Is it safe?

Is it safe?

Special Edition - Dry-type Transformers

There is always pressure to re-energize a power transformer after a fault trips it out – but to do so comes with risks that need to be understood and addressed.

  1. Introduction

When primary station equipment trips out, it is often the substation maintenance engineers who must review the situation, get the data needed to make an informed decision, and then ‘make the call’. There is often ‘pressure’ to re-energize a large power transformer after a fault, especially when the cause of the fault is ‘clearly’ evident. In the story here, taken from a technical paper presented at the Doble Client Conference in 2012 by Mike Wolf of National Grid USA (now at First Energy) [1], two faults occurred in quick succession, tripping a large power transformer on a site where construction work was being undertaken to expand the station with the transformer adjacent to the site access road.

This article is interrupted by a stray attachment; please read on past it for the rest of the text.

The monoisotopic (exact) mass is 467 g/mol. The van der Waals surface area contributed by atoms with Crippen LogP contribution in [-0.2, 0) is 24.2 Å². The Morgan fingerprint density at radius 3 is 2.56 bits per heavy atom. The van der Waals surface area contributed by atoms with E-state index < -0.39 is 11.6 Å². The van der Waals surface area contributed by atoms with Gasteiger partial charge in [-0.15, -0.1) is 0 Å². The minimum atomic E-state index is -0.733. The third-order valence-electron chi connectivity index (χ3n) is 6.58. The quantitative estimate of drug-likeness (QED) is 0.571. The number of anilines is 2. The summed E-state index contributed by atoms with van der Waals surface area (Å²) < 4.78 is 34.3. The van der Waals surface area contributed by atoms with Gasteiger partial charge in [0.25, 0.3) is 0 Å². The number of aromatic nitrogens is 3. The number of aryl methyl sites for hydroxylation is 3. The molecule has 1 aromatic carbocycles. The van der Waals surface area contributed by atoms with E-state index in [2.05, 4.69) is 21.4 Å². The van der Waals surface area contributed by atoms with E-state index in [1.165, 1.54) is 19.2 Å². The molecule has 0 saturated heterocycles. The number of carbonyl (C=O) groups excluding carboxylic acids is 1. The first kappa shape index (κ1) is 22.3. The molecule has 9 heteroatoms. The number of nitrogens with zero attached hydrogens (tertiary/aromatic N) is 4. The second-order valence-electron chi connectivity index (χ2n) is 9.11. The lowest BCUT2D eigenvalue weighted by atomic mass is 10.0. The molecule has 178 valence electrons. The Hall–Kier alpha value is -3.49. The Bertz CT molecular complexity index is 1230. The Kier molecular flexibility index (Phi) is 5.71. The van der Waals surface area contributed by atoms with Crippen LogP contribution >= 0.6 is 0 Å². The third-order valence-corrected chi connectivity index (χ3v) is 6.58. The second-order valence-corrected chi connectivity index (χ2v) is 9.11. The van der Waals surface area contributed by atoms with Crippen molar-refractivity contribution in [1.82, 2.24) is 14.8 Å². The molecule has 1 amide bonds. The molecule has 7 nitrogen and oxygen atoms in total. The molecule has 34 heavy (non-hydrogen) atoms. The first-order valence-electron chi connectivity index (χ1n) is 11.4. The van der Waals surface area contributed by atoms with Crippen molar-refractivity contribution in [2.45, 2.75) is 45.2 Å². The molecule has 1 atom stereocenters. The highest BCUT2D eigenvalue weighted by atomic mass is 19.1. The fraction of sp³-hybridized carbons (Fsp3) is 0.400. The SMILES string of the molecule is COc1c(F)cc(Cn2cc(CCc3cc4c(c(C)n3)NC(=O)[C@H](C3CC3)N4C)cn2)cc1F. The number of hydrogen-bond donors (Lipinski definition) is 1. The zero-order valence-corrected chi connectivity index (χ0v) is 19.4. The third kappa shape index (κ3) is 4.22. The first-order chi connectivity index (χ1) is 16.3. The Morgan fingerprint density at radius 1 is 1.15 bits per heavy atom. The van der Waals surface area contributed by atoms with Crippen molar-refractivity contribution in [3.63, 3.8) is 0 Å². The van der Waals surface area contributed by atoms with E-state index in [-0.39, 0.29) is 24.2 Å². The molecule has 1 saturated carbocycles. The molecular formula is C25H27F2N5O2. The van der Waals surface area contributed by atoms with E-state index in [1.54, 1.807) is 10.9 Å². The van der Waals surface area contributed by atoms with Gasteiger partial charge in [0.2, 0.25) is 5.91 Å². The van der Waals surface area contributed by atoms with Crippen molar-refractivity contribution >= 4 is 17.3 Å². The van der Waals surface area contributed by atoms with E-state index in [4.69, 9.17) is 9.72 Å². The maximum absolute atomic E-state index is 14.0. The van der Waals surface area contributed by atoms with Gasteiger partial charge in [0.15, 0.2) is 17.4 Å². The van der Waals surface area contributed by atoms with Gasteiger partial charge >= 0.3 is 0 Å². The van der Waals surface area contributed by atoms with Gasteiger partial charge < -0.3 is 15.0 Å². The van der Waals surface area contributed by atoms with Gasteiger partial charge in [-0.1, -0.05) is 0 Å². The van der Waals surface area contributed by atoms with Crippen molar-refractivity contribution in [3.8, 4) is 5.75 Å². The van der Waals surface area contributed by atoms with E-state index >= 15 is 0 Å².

1. Initial faults

The transformer in question, a 1969 Westinghouse unit, rated at 30/40/50 MVA at 115–34.5 kV providing power to residential and commercial customers. A support insulator broke on an incoming overhead, causing a grounded conductor to fall on two 34.5 kV circuits, which produced two successive faults, one on each line.

The initial 115 and 34.5 kV CTs which make up the differential protection, showed B-phase currents 180° out of phase, and thus a fault external to the transformer as the current is seen going through the transformer, with the fault cleared after 5 cycles. This overhead linelocked out on overcurrent.

The subsequent fault on a different line was also on the B-phase, which initially showed a 180° out of phase pattern, which quickly moved to 132°, which represents a fault inside the transformer’s differential zone taking some current to the ground.

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